- Astronomy master's course Detection of Light a
Part b of this course covers recent detector technologies, such as:
Microwave kinetic inductance detectors (MKIDs)
Transition edge sensors (TES)
Detection of high energy photons
In addition, the course covers the uncertainty principle in photon detection as well as the development, testing and characterization of infrared (IR) detectors. The emphasis of part b is on applications and technical realization. Since the lectures will be given by external guest lecturers, the topics covered in this course may change, depending on their availability.
The main objectives of this course are to provide an overview of:
Technologies and underlying physics used to detect electromagnetic radiation from UV to sub-millimeter wavelengths
State-of-the-art superconducting detector devices
Future detector technologies for astronomy
Acquisition, selection and compilation of technical information into a research project
In this course, students will be trained in the following behaviour-oriented skills:
Problem solving (recognizing and analyzing problems, solution-oriented thinking)
Analytical skills (analytical thinking, abstraction, evidence)
Project management – planning, scope, boundaries, result-orientation
Motivation – commitment, pro-active attitude, initiative
Verbal communication – presenting, speaking, listening
Written communication (writing skills, reporting, summarizing)
Critical thinking (asking questions, check assumptions)
Creative thinking – resourcefulness, curiosity, thinking out of the box
Integrity (honesty, moral, ethics, personal values)
See Astronomy master schedules
Mode of instruction
Lectures given by guest lecturers, most of them from outside Leiden University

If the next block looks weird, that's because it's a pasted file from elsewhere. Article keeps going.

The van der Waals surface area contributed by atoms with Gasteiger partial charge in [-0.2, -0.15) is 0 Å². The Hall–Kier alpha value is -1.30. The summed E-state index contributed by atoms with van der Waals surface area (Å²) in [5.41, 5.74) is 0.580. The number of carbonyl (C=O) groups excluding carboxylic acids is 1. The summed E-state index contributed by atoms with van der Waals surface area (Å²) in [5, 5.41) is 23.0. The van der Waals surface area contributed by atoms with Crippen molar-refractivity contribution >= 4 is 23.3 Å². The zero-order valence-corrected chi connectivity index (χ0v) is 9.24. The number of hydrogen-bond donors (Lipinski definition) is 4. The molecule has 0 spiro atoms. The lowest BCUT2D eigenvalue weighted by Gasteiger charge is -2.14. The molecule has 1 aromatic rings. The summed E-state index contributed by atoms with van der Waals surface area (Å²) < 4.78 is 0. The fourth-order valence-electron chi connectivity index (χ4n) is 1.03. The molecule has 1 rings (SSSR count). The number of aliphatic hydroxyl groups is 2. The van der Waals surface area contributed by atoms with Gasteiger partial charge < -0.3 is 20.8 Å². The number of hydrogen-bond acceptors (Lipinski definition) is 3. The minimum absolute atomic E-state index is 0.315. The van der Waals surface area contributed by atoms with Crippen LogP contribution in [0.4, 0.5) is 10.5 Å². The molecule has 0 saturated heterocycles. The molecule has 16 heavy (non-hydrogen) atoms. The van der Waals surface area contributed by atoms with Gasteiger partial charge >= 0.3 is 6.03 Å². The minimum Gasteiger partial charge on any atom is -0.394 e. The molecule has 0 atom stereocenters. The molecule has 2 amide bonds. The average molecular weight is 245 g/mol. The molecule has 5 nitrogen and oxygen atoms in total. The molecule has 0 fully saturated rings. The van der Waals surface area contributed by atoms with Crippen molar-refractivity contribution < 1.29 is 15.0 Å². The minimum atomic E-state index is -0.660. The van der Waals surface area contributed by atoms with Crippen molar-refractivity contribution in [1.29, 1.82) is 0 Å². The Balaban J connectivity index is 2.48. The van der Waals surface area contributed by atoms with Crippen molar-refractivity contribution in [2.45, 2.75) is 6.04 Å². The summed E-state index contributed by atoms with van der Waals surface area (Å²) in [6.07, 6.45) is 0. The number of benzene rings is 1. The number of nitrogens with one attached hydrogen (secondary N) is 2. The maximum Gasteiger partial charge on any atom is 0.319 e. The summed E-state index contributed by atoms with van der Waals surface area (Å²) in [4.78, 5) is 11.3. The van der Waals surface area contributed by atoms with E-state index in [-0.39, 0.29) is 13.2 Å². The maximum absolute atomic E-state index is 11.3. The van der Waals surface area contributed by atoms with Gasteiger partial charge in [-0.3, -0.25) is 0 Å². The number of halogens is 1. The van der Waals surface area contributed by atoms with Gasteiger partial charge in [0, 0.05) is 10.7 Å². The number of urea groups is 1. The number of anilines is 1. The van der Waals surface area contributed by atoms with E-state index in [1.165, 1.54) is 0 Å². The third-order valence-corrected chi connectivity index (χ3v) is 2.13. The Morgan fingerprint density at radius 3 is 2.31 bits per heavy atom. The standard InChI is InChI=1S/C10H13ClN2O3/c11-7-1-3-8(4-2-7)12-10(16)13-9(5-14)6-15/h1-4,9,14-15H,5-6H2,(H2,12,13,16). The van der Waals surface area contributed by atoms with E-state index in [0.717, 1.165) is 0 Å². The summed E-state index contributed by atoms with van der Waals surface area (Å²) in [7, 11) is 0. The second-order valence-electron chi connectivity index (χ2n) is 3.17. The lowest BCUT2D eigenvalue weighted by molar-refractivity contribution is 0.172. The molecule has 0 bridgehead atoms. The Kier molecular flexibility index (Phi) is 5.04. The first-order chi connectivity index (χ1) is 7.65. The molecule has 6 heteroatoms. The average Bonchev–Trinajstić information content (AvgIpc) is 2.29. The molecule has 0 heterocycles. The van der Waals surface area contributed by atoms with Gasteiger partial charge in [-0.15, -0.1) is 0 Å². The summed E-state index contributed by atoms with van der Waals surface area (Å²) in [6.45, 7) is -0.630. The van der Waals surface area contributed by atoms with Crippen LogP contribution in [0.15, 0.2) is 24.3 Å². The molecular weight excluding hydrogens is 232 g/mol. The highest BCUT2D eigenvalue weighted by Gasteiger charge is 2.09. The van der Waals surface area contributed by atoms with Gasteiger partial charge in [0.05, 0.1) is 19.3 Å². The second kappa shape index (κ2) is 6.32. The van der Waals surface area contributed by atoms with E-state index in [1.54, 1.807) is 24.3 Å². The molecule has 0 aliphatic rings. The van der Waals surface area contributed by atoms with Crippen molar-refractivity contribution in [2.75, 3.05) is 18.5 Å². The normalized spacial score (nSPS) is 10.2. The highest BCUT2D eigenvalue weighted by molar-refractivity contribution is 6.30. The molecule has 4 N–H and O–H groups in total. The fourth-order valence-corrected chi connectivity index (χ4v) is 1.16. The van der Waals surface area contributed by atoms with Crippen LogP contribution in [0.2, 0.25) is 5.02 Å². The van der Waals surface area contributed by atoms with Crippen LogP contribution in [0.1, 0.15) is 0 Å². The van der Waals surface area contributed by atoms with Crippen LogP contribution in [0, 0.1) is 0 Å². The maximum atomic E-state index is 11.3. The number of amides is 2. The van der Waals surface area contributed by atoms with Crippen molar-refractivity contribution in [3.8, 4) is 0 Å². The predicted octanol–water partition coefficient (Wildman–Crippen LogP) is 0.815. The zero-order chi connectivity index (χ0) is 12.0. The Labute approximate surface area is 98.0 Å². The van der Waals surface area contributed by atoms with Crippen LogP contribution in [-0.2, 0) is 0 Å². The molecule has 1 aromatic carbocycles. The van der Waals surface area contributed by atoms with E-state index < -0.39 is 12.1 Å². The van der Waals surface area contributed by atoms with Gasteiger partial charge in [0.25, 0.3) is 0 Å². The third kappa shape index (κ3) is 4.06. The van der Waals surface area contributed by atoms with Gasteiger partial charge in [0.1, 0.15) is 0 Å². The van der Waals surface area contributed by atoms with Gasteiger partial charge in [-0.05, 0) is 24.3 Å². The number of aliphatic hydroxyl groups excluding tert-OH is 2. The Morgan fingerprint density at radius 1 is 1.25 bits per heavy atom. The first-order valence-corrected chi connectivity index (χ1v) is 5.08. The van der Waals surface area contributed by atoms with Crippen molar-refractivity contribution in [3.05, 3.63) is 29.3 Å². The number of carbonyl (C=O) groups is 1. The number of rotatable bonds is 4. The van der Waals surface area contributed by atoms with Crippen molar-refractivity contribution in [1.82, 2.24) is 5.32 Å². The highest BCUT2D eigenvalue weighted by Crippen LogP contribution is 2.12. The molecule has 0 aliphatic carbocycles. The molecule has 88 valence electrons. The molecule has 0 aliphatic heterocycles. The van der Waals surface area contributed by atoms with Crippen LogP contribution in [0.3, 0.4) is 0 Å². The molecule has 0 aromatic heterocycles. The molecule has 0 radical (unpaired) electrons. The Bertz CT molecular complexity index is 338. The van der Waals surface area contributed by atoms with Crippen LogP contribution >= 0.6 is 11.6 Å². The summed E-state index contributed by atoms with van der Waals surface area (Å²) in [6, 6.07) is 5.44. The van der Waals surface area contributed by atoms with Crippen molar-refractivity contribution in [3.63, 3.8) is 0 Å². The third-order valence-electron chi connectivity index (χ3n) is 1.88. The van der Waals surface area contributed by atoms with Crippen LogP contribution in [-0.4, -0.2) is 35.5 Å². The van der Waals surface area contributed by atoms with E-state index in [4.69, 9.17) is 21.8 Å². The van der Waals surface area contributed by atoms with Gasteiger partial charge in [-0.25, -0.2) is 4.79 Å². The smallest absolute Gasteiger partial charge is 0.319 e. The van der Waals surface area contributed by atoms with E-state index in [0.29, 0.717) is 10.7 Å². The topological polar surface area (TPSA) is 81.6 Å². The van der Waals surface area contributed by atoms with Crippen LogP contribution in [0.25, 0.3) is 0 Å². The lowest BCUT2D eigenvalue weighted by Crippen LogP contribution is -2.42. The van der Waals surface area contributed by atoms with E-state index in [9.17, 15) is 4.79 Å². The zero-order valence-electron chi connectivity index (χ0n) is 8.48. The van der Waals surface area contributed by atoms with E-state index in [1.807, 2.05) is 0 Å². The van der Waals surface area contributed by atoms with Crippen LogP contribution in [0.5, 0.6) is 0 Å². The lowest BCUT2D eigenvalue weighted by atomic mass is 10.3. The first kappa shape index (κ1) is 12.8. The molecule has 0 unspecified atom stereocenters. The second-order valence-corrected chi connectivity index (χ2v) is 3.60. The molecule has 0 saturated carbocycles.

Mandatory attendance of the guest lectures
Literature study/research report related to one of the topical guest lectures, to be completed within six weeks after the topic has been chosen (deadlines will be listed on the course website, see below). Grading will be according to the classification insufficient/sufficient/good. If the report is graded ‘insufficient’ the student will be offered to resubmit an improved version of the report within two weeks. In this case, the grade of the resubmitted report cannot be higher than 6.0.
Blackboard will be used to communicate with students and to share lecture slides, homework assignments, and any extra materials. You must enroll on Blackboard before the first lecture. To have access, you need a student ULCN account.
Detection of Light – from the Ultraviolet to the Submillimeter, by George Rieke, 2nd Edition, 2003, Cambridge University Press, ISBN 0-521-01710-6. (Recommended)
Via uSis. More information about signing up for your classes can be found here. Exchange and Study Abroad students, please see the Prospective students website for information on how to apply.
Lecturer: Prof.dr. B.R. (Bernhard) Brandl
Assistant: Dr. L.H. (Leonard) Burtscher, Patrick Dorval